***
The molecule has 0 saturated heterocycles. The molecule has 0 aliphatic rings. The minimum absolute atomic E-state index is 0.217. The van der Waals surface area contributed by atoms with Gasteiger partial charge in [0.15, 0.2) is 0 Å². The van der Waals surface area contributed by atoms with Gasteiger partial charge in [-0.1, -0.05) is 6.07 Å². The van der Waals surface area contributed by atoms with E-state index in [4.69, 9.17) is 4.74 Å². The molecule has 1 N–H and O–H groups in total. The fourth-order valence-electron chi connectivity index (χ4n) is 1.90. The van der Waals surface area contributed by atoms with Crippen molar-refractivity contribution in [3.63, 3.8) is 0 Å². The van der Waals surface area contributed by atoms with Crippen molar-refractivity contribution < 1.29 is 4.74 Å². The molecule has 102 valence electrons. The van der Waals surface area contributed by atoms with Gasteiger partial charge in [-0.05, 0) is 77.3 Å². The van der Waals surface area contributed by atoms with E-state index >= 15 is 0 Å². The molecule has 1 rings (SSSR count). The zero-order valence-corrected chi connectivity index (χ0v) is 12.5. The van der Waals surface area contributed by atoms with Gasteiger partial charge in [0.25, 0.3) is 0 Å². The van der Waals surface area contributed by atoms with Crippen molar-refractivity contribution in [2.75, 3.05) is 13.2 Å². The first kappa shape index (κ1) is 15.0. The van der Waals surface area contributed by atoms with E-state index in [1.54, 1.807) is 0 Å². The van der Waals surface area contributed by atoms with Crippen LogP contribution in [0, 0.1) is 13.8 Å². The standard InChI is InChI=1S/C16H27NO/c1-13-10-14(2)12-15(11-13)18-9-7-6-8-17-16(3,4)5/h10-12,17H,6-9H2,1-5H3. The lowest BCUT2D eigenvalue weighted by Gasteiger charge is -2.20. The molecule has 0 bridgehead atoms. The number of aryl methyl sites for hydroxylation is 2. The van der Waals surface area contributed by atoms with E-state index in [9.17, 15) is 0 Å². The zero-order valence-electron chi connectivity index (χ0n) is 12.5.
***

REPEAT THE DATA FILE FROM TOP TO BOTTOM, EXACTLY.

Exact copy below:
The molecule has 0 saturated heterocycles. The molecule has 0 aliphatic rings. The minimum absolute atomic E-state index is 0.217. The van der Waals surface area contributed by atoms with Gasteiger partial charge in [0.15, 0.2) is 0 Å². The van der Waals surface area contributed by atoms with Gasteiger partial charge in [-0.1, -0.05) is 6.07 Å². The van der Waals surface area contributed by atoms with E-state index in [4.69, 9.17) is 4.74 Å². The molecule has 1 N–H and O–H groups in total. The fourth-order valence-electron chi connectivity index (χ4n) is 1.90. The van der Waals surface area contributed by atoms with Crippen molar-refractivity contribution in [3.63, 3.8) is 0 Å². The van der Waals surface area contributed by atoms with Crippen molar-refractivity contribution < 1.29 is 4.74 Å². The molecule has 102 valence electrons. The van der Waals surface area contributed by atoms with Gasteiger partial charge in [-0.05, 0) is 77.3 Å². The van der Waals surface area contributed by atoms with E-state index >= 15 is 0 Å². The molecule has 1 rings (SSSR count). The zero-order valence-corrected chi connectivity index (χ0v) is 12.5. The van der Waals surface area contributed by atoms with Gasteiger partial charge in [0.25, 0.3) is 0 Å². The van der Waals surface area contributed by atoms with Crippen molar-refractivity contribution in [2.75, 3.05) is 13.2 Å². The first kappa shape index (κ1) is 15.0. The van der Waals surface area contributed by atoms with E-state index in [1.54, 1.807) is 0 Å². The van der Waals surface area contributed by atoms with Crippen LogP contribution in [0, 0.1) is 13.8 Å². The standard InChI is InChI=1S/C16H27NO/c1-13-10-14(2)12-15(11-13)18-9-7-6-8-17-16(3,4)5/h10-12,17H,6-9H2,1-5H3. The lowest BCUT2D eigenvalue weighted by Gasteiger charge is -2.20. The molecule has 0 bridgehead atoms. The number of aryl methyl sites for hydroxylation is 2. The van der Waals surface area contributed by atoms with E-state index in [9.17, 15) is 0 Å². The zero-order valence-electron chi connectivity index (χ0n) is 12.5.